Introducing Mangler.js

Mangler.js is a JavaScript object processing library that helps you transform, restructure, query, index and extract parts of your objects and JSON data. It is open source under GPLv3.

As I often work with bespoke applications where requirements change regularly, it is sometimes impossible to foresee what will need to be added in a month’s time. Due to short deadlines, there is no time to rewrite hundreds of lines of code to re-shape and re-optimise the data, just because a new JSON datasource with unexpected structure has to be integrated. This often leads to one-off conversion functions, which are a pain to write and has no use anywhere else. This library aims to help with these situations.

The project is currently in pre-alpha preview state, keep an eye on the Mangler.js project page for future updates. Documentation is being worked on, new features and breaking changes can be introduced regularly. You can download the most recent version from the Mangler.js GitHub repo.

Data extraction

So far the most useful feature of Mangler.js is the .extract() method, which creates a new slice of your data while attempting to keep object references intact. Suppose you have the following nested object:

var data = {
	mobile_os: [
		{ id: "001", name: "Android" },
		{ id: "002", name: "iOS" }
	],
	desktop_os: [
		{ id: "003", name: "Windows" },
		{ id: "004", name: "Linux", sub_os: [
			{ id: "005", name: "CentOS" },
			{ id: "006", name: "Ubuntu" }
		]}
	]
}

To extract all mobile operating systems into an array, simply include mangler.js in you code and call the .extract() method with a filter:

var os = Mangler(data).extract('mobile_os');

Simply pass the object to the Mangler() function to return a mangler object. Many mangler object methods return a reference to the mangler object itself, so you can conveniently chain methods together. The .extract() method traverses the whole object and extracts items matching the filter. To access the items in a mangler object, read its .items property. In this example, here’s what os.items looks like:

[
	{ id: "001", name: "Android" },
	{ id: "002", name: "iOS" }
]

Filters can be as vague or as specific as you want them to be and can match anything anywhere in the object, not just top-level properties:

var os;

// Extract all name properties from all levels
os = Mangler(data).extract('name');
// os.items are ["Android", "iOS", "Windows", "Linux", "CentOS", "Ubuntu"]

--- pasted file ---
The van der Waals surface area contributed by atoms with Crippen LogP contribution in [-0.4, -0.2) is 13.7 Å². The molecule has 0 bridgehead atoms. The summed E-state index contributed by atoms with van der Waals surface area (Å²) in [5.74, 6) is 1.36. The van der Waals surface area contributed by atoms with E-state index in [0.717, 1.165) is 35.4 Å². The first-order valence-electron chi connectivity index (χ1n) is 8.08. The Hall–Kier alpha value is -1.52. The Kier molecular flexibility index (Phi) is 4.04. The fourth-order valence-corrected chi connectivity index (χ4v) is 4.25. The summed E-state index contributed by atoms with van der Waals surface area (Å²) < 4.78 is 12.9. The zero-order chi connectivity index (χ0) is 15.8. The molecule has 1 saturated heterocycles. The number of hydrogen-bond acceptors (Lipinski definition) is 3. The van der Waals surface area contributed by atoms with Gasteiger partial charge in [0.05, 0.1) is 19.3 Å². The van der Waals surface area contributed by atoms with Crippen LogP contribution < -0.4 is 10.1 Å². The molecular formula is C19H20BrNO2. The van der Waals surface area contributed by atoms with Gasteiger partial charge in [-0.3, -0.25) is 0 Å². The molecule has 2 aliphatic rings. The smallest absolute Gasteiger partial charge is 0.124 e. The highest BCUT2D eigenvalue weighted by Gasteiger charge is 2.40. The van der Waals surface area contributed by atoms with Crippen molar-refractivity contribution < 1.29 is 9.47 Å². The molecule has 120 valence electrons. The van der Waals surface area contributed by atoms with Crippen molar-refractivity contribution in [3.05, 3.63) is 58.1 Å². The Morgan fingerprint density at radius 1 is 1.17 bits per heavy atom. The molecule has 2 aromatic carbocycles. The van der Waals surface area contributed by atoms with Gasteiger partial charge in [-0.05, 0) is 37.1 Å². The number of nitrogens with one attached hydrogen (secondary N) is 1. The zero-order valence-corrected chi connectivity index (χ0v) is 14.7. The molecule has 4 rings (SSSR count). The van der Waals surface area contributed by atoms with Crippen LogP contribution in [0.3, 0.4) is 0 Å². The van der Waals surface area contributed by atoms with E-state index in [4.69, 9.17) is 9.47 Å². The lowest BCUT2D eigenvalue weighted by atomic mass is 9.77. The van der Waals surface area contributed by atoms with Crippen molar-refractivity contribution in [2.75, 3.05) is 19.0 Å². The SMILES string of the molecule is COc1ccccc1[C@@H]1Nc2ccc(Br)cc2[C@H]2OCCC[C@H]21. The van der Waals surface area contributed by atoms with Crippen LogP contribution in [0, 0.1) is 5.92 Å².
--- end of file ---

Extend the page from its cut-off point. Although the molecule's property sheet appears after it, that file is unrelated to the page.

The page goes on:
// Extract all mobile OS names
os = Mangler(data).extract('mobile_os[].name');
// os.items are ["Android", "iOS"]

// Extract all linux distro names
os = Mangler(data).extract('desktop_os[1].sub_os[].name');
// os.items are ["CentOS", "Ubuntu"]

Filters also support wildcard characters, use * to substitute zero or more levels of references:

// Extract all desktop OS names, including distros
os = Mangler(data).extract('desktop_os.*.name');
// os.items are ["Windows", "Linux", "CentOS", "Ubuntu"]

You can also use ? anywhere to match partial property names. The filter ?_os collects top-level objects from both the mobile_os and desktop_os arrays, yielding the following:

[
	{ id: "001", name: "Android" },
	{ id: "002", name: "iOS" },
	{ id: "003", name: "Windows" },
	{ id: "004", name: "Linux", sub_os: [
		{ id: "005", name: "CentOS" },
		{ id: "006", name: "Ubuntu" }
	]}
]

The .extract() method supports additional options as the second parameter. By default processing will stop when the filter matches and it won’t go deeper into the objects. In the example above even though sub_os would match the filter, its items are not extracted as desktop_os already matched the filter higher up in the hierarchy. To override this behaviour, use the drilldown option:

os = Mangler(data).extract('?_os', { drilldown: true });

which results in the following items array:

[
	{ id: "001", name: "Android" },
	{ id: "002", name: "iOS" },
	{ id: "003", name: "Windows" },
	{ id: "004", name: "Linux", sub_os: [
		{ id: "005", name: "CentOS" },
		{ id: "006", name: "Ubuntu" }
	]},
	{ id: "005", name: "CentOS" },
	{ id: "006", name: "Ubuntu" }
]

Indexing

I mentioned earlier that Mangler.js tries to preserve your object references. It means while the original data object is untouched, all items in the mangler object are still referencing parts of it. Changing the properties of the extracted objects WILL change the original data.

Let’s say we want to rename Linux to GNU/Linux. Items could in theory be in any order in the data, so we need to find the object we want to change by its id property. The easiest way to do it is to call the .index() method, which returns a JavaScript object keyed on the required property:

// Get a list of items in an object keyed on id
var idx = Mangler(data).extract('?_os').index('id');

// Change name
idx['004'].name = 'GNU/Linux';

Here’s how the resulting idx object looks like:

{
	"001": { id: "001", name: "Android" },
	"002": { id: "002", name: "iOS" },
	"003": { id: "003", name: "Windows" },
	"004": { id: "004", name: "GNU/Linux", sub_os: [
		{ id: "005", name: "CentOS" },
		{ id: "006", name: "Ubuntu" }
	]}
}

Because of the preserved references, you’ll see that the name didn’t just change in the mangler object, but in the original data as well, while the original data’s structure is still intact.

Wait, there’s more…

It was only a sneak peek of some of the already included features, watch out for more updates to come in the near future, as well as more posts covering extra features. I’m still working to put some documentation together, in the meantime you can have a look at the source code in the GitHub repo.

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One comment on “Introducing Mangler.js
  1. kapa says:

    Interesting project. I will check the code :).

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